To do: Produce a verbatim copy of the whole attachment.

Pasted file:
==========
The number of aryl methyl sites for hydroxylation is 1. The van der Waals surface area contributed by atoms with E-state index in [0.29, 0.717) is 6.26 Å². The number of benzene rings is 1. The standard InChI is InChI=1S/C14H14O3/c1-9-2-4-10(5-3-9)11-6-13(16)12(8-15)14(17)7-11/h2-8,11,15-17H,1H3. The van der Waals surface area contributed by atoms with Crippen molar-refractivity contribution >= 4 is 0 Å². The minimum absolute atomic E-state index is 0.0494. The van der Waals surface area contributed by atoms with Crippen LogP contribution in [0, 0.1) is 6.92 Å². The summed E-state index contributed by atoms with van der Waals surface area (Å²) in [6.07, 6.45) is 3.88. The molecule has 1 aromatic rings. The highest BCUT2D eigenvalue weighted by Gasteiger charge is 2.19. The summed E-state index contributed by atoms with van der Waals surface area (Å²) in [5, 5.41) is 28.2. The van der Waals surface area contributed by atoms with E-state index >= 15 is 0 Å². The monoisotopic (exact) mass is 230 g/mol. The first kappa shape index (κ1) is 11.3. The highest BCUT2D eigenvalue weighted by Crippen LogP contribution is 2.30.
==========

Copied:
The number of aryl methyl sites for hydroxylation is 1. The van der Waals surface area contributed by atoms with E-state index in [0.29, 0.717) is 6.26 Å². The number of benzene rings is 1. The standard InChI is InChI=1S/C14H14O3/c1-9-2-4-10(5-3-9)11-6-13(16)12(8-15)14(17)7-11/h2-8,11,15-17H,1H3. The van der Waals surface area contributed by atoms with Crippen molar-refractivity contribution >= 4 is 0 Å². The minimum absolute atomic E-state index is 0.0494. The van der Waals surface area contributed by atoms with Crippen LogP contribution in [0, 0.1) is 6.92 Å². The summed E-state index contributed by atoms with van der Waals surface area (Å²) in [6.07, 6.45) is 3.88. The molecule has 1 aromatic rings. The highest BCUT2D eigenvalue weighted by Gasteiger charge is 2.19. The summed E-state index contributed by atoms with van der Waals surface area (Å²) in [5, 5.41) is 28.2. The van der Waals surface area contributed by atoms with E-state index >= 15 is 0 Å². The monoisotopic (exact) mass is 230 g/mol. The first kappa shape index (κ1) is 11.3. The highest BCUT2D eigenvalue weighted by Crippen LogP contribution is 2.30.